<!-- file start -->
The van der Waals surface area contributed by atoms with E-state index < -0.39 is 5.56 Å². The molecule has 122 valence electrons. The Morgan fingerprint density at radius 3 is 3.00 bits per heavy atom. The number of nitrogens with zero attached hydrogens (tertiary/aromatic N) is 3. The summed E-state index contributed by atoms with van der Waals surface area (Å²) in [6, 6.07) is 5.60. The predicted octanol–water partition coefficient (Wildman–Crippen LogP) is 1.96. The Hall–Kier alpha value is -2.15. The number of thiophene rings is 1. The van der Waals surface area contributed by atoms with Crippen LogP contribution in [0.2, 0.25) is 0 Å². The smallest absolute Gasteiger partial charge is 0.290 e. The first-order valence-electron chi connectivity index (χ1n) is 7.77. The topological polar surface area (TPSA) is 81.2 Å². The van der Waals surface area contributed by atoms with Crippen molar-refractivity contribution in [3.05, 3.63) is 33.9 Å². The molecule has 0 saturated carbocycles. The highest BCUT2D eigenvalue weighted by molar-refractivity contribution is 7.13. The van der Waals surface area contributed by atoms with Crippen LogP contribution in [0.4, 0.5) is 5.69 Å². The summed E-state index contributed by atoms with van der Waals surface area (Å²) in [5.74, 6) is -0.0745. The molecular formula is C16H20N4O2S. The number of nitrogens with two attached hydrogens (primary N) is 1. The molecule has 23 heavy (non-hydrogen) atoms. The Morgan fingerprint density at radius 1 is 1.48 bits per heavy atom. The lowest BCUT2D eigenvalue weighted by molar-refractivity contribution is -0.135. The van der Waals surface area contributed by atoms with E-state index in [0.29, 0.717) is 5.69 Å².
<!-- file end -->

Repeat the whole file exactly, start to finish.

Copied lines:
The van der Waals surface area contributed by atoms with E-state index < -0.39 is 5.56 Å². The molecule has 122 valence electrons. The Morgan fingerprint density at radius 3 is 3.00 bits per heavy atom. The number of nitrogens with zero attached hydrogens (tertiary/aromatic N) is 3. The summed E-state index contributed by atoms with van der Waals surface area (Å²) in [6, 6.07) is 5.60. The predicted octanol–water partition coefficient (Wildman–Crippen LogP) is 1.96. The Hall–Kier alpha value is -2.15. The number of thiophene rings is 1. The van der Waals surface area contributed by atoms with Crippen LogP contribution in [0.2, 0.25) is 0 Å². The smallest absolute Gasteiger partial charge is 0.290 e. The first-order valence-electron chi connectivity index (χ1n) is 7.77. The topological polar surface area (TPSA) is 81.2 Å². The van der Waals surface area contributed by atoms with Crippen molar-refractivity contribution in [3.05, 3.63) is 33.9 Å². The molecule has 0 saturated carbocycles. The highest BCUT2D eigenvalue weighted by molar-refractivity contribution is 7.13. The van der Waals surface area contributed by atoms with Crippen LogP contribution in [0.4, 0.5) is 5.69 Å². The summed E-state index contributed by atoms with van der Waals surface area (Å²) in [5.74, 6) is -0.0745. The molecular formula is C16H20N4O2S. The number of nitrogens with two attached hydrogens (primary N) is 1. The molecule has 23 heavy (non-hydrogen) atoms. The Morgan fingerprint density at radius 1 is 1.48 bits per heavy atom. The lowest BCUT2D eigenvalue weighted by molar-refractivity contribution is -0.135. The van der Waals surface area contributed by atoms with E-state index in [0.29, 0.717) is 5.69 Å².